Astaxanthin, a naturally occurring carotenoid pigment, is a powerful antioxidant with a multitude of health and beauty benefits. Known for its distinctive red pigment, astaxanthin reduces free radicals in the body and protects cells against oxidation (1).
Astaxanthin is used for eye support, brain health and immune support. Astaxanthin can also be used as a topical treatment to protect skin against sun damage and reduce the appearance of fine lines and wrinkles. It has also been studied for its potential to treat for Alzheimer’s disease, Parkinson’s disease, stroke, high cholesterol, and an eye condition called age-related macular degeneration (AMD) (2).
Astaxanthin is closely related to lutein and zeaxanthin, other carotenoids naturally found in the retina (3). Unlike most antioxidants, astaxanthin is unique because it cannot become pro-oxidant and therefore cannot cause harmful, toxic oxidation in the body. In nature, astaxanthin is found in its highest concentration in wild sockeye salmon. Astaxanthin can also be found in algae, crustaceans and other marine wildlife (1).
Benefits of AstaxanthinEye support.The human eye is one of the organs at greatest risk for oxidation, due to constant exposure to air and UV light. Capillaries also have the potential to carry harmful oxidative residues through the blood. Astaxanthin is used to reduce the risk of macular degeneration because it prevents unstable molecules from causing damage to cells. A carotenoid that is similar in structure to beta-carotene, but up to 10 times stronger, astaxanthin can help protect the retina of the eye from oxidative damage caused by sun exposure. Prolonged exposure to sunlight can lead to degradation of retinal membranes and can cause severe damage to photoreceptor cells. Studies of the link between astaxanthin and eye health are just beginning, but findings thus far have been extremely promising (3).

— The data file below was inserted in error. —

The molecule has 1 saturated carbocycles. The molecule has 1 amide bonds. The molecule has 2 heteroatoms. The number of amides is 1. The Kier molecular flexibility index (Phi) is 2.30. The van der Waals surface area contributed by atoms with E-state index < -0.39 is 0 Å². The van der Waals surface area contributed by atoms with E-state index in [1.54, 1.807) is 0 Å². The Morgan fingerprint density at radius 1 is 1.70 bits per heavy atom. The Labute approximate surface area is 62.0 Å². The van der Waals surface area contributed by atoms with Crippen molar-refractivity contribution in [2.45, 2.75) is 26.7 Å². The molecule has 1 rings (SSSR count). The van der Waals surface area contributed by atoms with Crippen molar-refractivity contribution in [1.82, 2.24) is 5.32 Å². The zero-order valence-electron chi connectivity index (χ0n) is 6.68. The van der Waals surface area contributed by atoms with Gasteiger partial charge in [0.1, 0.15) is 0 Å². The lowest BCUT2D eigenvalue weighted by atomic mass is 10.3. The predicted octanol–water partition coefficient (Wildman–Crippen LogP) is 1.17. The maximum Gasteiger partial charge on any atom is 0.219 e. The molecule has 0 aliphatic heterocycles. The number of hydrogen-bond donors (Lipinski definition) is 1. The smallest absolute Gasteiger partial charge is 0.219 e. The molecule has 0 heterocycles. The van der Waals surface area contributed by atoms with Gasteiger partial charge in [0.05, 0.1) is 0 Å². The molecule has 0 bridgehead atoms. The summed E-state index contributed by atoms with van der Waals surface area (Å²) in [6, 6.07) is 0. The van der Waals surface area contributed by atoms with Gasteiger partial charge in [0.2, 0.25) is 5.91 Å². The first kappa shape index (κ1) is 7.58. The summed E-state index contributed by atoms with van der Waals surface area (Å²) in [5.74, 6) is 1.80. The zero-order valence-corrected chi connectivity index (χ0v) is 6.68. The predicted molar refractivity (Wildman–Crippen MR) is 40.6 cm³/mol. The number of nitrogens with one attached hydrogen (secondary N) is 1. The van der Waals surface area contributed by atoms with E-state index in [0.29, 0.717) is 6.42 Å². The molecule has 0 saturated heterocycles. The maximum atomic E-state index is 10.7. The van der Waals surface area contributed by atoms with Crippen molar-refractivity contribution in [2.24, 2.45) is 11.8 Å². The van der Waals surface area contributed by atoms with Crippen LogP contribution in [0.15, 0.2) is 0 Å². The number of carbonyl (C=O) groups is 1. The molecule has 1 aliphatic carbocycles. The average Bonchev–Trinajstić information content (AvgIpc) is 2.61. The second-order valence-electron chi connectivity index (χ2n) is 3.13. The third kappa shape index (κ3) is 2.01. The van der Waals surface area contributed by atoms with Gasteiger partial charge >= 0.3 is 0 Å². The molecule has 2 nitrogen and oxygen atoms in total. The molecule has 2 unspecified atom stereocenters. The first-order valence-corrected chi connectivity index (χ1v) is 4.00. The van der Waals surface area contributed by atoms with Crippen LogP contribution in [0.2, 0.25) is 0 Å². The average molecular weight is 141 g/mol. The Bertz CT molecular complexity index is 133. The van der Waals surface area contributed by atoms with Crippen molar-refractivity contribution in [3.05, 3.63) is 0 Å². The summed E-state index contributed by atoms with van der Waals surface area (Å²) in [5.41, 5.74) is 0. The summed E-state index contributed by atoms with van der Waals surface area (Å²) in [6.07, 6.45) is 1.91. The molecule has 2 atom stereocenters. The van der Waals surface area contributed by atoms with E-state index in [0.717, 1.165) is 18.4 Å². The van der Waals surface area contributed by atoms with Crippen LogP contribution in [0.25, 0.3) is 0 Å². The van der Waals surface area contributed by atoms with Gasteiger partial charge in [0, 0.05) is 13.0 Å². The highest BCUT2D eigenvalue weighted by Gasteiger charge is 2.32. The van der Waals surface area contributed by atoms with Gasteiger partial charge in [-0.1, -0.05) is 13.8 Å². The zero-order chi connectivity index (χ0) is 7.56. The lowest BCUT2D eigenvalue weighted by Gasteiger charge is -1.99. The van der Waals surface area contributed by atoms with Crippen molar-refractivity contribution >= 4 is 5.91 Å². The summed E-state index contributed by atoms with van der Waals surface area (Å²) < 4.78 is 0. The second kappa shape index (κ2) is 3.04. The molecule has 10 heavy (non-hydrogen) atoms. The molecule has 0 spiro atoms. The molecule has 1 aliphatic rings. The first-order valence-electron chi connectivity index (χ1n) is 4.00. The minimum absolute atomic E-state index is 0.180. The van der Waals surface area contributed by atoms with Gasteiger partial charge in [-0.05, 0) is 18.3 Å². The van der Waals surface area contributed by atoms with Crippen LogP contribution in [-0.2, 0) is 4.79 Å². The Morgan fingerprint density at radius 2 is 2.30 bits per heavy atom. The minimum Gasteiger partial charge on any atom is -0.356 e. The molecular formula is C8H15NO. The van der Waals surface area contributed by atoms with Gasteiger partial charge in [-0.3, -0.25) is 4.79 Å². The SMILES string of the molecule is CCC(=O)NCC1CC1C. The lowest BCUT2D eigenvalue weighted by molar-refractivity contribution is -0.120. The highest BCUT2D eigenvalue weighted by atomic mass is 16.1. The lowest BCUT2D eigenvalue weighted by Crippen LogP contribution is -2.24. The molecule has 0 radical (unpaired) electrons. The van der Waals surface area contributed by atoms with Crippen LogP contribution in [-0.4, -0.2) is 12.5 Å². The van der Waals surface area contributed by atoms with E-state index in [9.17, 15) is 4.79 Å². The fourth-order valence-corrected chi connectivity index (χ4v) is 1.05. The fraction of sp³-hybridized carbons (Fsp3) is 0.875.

Brain and cognitive support.Astaxanthin has been used to support memory and cognitive function in individuals whose cognitive abilities have become impaired with age. Astaxanthin is unique in that it is one of the only antioxidants with the ability to cross the blood-brain barrier due to its fat-soluble properties. Studies have shown that astaxanthin may counteract oxidative stress in the brain and prevent cell degeneration. Researchers believe astaxanthin may protect the brain against dementia and Alzheimer’s disease, but continued research is required to validate these claims (4).
Skin protection.Astaxanthin can be found in a multitude of skincare products due to its ability to protect skin against oxidation, block harmful UV rays, combat free radicals, and regenerate skin cells. Topical users of astaxanthin report increased skin moisture, elasticity, smoothness, and a noticeable decrease in the appearance of fine lines and wrinkles. Astaxanthin may also increase skin circulation and is known to have anti-inflammatory properties (5). Astaxanthin can be found in anti-aging facial moisturizers and serums alongside other skin firming ingredients such as collagen.
Other evidence suggests when taken orally, astaxanthin can have anti-aging properties (2). Research suggests astaxanthin supplements may actually be able to reverse oxidative damage to the skin. Oxidative damage results from exposure to the elements (sun, wind, pollution) and exposure to internal free radicals.